Simplicity: Two senses: (1) hard-to-describe but desirable lack of complexity in scientific theories; (2) the divine attribute of being completely unified and having no distinct parts. In philosophy of science, it is widely accepted that scientists choose among a plurality of theories equally consistent with the facts on the basis of simplicity, though there is little agreement as to what counts as simplicity. The criterion of simplicity is also employed in other fields epistemologically. For example, some theologians argue that thinking of God's knowledge and power as infinite is preferable because it is simpler that the attribution of some finite, but arbitrary, amount of power and knowledge to God. In theology simplicity is one of the more mysterious of the properties attributed to God by the medieval Scholastics, since it seems to imply that no distinction can be drawn between God's existence and his essence, between his will and his intellect, or indeed among any of his properties.1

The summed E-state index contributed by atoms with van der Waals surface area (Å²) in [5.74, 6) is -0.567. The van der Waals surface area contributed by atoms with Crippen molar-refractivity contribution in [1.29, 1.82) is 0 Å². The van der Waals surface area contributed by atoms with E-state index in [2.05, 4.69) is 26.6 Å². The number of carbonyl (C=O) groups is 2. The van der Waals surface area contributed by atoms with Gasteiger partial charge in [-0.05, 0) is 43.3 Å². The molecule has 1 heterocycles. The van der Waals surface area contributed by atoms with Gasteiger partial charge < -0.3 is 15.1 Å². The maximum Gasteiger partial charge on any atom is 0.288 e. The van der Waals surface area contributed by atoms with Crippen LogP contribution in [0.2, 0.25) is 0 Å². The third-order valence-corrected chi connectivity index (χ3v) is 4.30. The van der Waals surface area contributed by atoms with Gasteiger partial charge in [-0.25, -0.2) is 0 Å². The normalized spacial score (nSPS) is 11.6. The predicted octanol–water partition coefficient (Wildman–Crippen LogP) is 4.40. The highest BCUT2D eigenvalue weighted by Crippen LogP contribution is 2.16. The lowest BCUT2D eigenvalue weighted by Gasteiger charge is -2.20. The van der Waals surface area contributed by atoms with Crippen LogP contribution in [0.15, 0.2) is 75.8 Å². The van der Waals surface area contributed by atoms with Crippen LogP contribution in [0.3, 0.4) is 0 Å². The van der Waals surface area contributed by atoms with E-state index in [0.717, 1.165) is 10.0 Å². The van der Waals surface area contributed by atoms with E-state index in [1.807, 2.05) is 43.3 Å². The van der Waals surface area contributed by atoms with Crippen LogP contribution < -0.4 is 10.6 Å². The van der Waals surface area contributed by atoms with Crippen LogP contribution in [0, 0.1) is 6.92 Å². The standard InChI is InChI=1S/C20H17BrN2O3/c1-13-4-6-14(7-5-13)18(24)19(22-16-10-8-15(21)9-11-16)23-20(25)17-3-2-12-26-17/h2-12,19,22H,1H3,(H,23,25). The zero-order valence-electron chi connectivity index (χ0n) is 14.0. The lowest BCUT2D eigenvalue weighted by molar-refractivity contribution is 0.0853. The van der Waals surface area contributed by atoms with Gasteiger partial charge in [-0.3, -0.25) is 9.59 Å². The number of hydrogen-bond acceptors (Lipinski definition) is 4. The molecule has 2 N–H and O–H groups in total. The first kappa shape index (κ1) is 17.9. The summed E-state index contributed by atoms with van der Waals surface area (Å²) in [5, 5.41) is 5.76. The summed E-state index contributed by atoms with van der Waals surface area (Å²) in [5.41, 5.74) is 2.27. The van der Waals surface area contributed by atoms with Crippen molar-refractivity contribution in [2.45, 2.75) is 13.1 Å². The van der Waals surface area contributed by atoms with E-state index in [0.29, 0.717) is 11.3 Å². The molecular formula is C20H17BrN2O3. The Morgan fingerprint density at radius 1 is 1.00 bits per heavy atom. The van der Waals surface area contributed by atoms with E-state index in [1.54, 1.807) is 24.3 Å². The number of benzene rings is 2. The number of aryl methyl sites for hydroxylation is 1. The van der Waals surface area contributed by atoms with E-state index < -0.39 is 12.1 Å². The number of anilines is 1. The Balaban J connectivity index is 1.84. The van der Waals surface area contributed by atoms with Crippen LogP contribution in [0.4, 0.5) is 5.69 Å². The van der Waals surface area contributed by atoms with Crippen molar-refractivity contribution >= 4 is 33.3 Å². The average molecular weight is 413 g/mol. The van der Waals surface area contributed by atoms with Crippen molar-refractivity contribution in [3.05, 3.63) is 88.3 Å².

1. C.Stephen Evans, Pocket Dictionary of Apologetics & Philosophy of Religion (Downers Grove, IL: InterVarsity Press, 2002), p. 107.